As I've said here, kind friends have been keeping me so supplied with books I haven't bought any in months. I seem to remember reading one of his Zimbabwe books when I was a kid, but it's a vague memory.
I picked up River God with some hesitation, but it was the perfect escapist novel and a very good follow-up to the Bartimeaus books. I had expected it to be more serious reading that would help me learn more about Egyptian history, but really, it's just a fantasy novel set in ancient Egypt.
When I was about halfway through the book, I flipped over and read the afterword that claimed this was non-fiction, that this was a translation of sorts of ancient Egyptian scrolls. That seemed fantastical, and even with that, I supposed that much of what the narrator, Taita, chooses to tell us is grossly exaggerated or plain fiction. And apparently, the claim that these are memoirs isn't true. (Why the author should chose to willfully lie to readers is, of course, a pertinent question.)
Accuracy aside, this was a fun read. Most entertaining of all is the character of Taita himself. Flamboyant, somewhat narcissistic, prone to exaggeration, but with the art of telling an interesting story, Taita reminded me a little of the friend who'd lent me the book, and made my reading even more entertaining.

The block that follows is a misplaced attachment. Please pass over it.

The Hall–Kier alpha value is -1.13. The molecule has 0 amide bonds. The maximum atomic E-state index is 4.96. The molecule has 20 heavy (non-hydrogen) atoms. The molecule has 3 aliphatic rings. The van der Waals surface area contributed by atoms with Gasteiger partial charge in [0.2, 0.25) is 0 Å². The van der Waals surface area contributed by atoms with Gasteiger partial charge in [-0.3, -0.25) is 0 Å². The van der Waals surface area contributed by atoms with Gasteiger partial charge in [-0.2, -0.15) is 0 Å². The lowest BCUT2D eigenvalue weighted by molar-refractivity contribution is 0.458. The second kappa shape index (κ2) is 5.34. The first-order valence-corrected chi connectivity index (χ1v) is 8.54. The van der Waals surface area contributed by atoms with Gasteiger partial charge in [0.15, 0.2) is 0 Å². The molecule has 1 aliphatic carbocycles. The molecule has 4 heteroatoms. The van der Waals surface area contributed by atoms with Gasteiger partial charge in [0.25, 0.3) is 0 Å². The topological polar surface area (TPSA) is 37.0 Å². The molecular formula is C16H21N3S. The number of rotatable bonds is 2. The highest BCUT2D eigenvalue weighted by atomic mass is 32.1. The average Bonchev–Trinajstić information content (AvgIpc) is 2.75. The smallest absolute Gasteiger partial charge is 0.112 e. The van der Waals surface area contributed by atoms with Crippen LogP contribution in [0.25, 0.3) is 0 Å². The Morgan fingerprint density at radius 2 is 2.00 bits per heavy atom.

It's an interesting exercise in the flawed narrator. Taita is the only lens through which we view a world unlike our own in many ways. With my meager knowledge of history, I had little way of knowing how much of what he describes seems likely. But it's obvious he's exaggerating his own talents as well as those of the people he loves (notably the heroine, who becomes the queen). He also holds reprehensible views that the modern reader couldn't agree with, on slavery, for instance (an economic necessity, of course).
The book started to pall for me towards the end, partly because Taita's relentless exaggeration and lyrical prose began to bore (how many descriptions of his beautiful queen can you endure?). So I'm not quite sure I'm going to go for the whole series. But this was a great way to spend a weekend afternoon (or two).
Post a Comment